Over and over again, research confirms that bad bosses are a key contributor to voluntary employee turnover, but many times, these leavers fail to see or embrace their responsibility to manage their bosses by understanding his/her style, and the things that are non-negotiable when it comes to work. Since you love your job, it would be such a pity if you left over a person you have just worked with for three months. You know yourself and understand best how you need to be managed to thrive, try and understand him and what matters to him, and if you meet that expectation, you will most likely see a different relationship start to emerge. If so, get ready to be coached to your next career move.
Mwikali Muthiani - Managing Partner, MillennialHR; @MwikaliN; [email protected]
Q: I am 27 years old with six years’ experience at my current job. I have a diploma and a degree and have been actively seeking career growth elsewhere that aligns with my recent skills and competences. I have attended several interviews but I tend to think I am not considered since I am short and look very young. Could this be having a negative implication to my chances since many people tend to associate young people with irresponsibility and unprofessionalism?
It can be dispiriting to repeatedly receive negative responses to the attempts you are making to find another job and grow in your career. It is the case however that most people will, in the course of their careers, fail in some of their attempts to find a job that they apply or interview for. Although one could be unsuccessful in an interview for various reasons, youthful appearance and abbreviated height would, for most jobs, be unusual grounds for disqualifying a candidate.
Based on your question, you seem keen to align your career growth with your skills. Are you looking to enslave your career aspirations to your skills or make your skills subservient to your career aspirations? Your skills and experience are part of the apparatus needed for hoisting you to the summit of your career and not the ultimate compasses to your destiny. You could be a custodian of great skills and yet not scale the heights of your dreams.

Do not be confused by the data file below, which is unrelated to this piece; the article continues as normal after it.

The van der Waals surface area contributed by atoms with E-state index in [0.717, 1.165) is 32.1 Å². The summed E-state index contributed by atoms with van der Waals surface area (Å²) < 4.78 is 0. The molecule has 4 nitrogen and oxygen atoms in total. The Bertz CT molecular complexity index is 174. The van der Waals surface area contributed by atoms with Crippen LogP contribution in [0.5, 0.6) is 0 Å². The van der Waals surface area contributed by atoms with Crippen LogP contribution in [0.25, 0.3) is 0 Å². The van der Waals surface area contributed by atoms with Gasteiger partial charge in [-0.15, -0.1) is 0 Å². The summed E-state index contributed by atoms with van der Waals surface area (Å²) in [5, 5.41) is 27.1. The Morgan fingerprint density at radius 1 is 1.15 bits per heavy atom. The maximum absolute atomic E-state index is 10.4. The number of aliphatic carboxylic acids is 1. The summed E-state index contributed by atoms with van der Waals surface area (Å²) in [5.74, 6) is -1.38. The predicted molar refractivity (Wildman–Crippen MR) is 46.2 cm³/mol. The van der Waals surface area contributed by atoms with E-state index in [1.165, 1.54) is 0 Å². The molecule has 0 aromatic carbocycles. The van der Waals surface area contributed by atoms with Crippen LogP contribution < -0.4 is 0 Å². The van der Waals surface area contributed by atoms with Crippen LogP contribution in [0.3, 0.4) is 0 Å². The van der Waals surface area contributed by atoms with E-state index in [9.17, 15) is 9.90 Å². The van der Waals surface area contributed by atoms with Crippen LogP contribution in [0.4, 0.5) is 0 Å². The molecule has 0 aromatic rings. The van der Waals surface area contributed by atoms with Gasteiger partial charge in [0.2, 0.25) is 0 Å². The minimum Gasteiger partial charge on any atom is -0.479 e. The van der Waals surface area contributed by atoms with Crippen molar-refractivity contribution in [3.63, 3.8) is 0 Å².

What are your career objectives? What beacons would signal to you that you are on your way to reaching your career aspirations? Is it clear to you what growth you need at a personal and professional level to facilitate your progress? Are you able to convincingly demonstrate your readiness for the positions you apply for during an interview setting? Assuming you have sought it, what have you done with the feedback that you have received from those who have interviewed you?
It is unlikely that you have been turned down for jobs owing to your youthful appearance or height as the two metrics should not, under normal circumstances, either confer competitive advantage or unduly undermine your suitability for a job. In any event, there is not always a linear relationship between age, the appearance of youth or maturity.
Rather than desire to be taller and older-looking, take greater interest in self-awareness, proactively seek candid feedback about your strengths and weaknesses, keep your eyes trained on your career objectives, and be prepared to experience the discomfort of growth. I bet there are many examples of short and youthful-looking successful people around you.
Fred Gituku - Human Resources Practitioner; [email protected]